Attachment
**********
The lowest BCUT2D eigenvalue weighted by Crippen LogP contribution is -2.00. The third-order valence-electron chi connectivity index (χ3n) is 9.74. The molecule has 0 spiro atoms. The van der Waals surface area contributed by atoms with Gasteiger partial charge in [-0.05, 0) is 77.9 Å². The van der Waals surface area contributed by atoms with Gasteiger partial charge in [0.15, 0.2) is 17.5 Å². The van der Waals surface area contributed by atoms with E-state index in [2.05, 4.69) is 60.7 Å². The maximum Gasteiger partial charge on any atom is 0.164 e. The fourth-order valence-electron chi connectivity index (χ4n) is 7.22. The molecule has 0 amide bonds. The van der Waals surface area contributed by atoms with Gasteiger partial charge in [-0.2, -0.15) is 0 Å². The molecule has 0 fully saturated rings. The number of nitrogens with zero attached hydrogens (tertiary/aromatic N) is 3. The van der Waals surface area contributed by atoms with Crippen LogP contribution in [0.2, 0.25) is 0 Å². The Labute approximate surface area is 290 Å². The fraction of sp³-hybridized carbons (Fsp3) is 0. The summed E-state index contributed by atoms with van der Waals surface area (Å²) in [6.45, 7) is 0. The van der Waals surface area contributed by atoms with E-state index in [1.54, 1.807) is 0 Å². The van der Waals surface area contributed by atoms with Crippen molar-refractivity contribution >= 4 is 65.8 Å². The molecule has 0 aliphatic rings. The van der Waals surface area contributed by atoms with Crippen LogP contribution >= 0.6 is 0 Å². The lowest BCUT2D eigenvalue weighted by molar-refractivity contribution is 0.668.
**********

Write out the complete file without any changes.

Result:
The lowest BCUT2D eigenvalue weighted by Crippen LogP contribution is -2.00. The third-order valence-electron chi connectivity index (χ3n) is 9.74. The molecule has 0 spiro atoms. The van der Waals surface area contributed by atoms with Gasteiger partial charge in [-0.05, 0) is 77.9 Å². The van der Waals surface area contributed by atoms with Gasteiger partial charge in [0.15, 0.2) is 17.5 Å². The van der Waals surface area contributed by atoms with E-state index in [2.05, 4.69) is 60.7 Å². The maximum Gasteiger partial charge on any atom is 0.164 e. The fourth-order valence-electron chi connectivity index (χ4n) is 7.22. The molecule has 0 amide bonds. The van der Waals surface area contributed by atoms with Gasteiger partial charge in [-0.2, -0.15) is 0 Å². The molecule has 0 fully saturated rings. The number of nitrogens with zero attached hydrogens (tertiary/aromatic N) is 3. The van der Waals surface area contributed by atoms with Crippen LogP contribution in [0.2, 0.25) is 0 Å². The Labute approximate surface area is 290 Å². The fraction of sp³-hybridized carbons (Fsp3) is 0. The summed E-state index contributed by atoms with van der Waals surface area (Å²) in [6.45, 7) is 0. The van der Waals surface area contributed by atoms with E-state index in [1.54, 1.807) is 0 Å². The van der Waals surface area contributed by atoms with Crippen molar-refractivity contribution >= 4 is 65.8 Å². The molecule has 0 aliphatic rings. The van der Waals surface area contributed by atoms with Crippen LogP contribution >= 0.6 is 0 Å². The lowest BCUT2D eigenvalue weighted by molar-refractivity contribution is 0.668.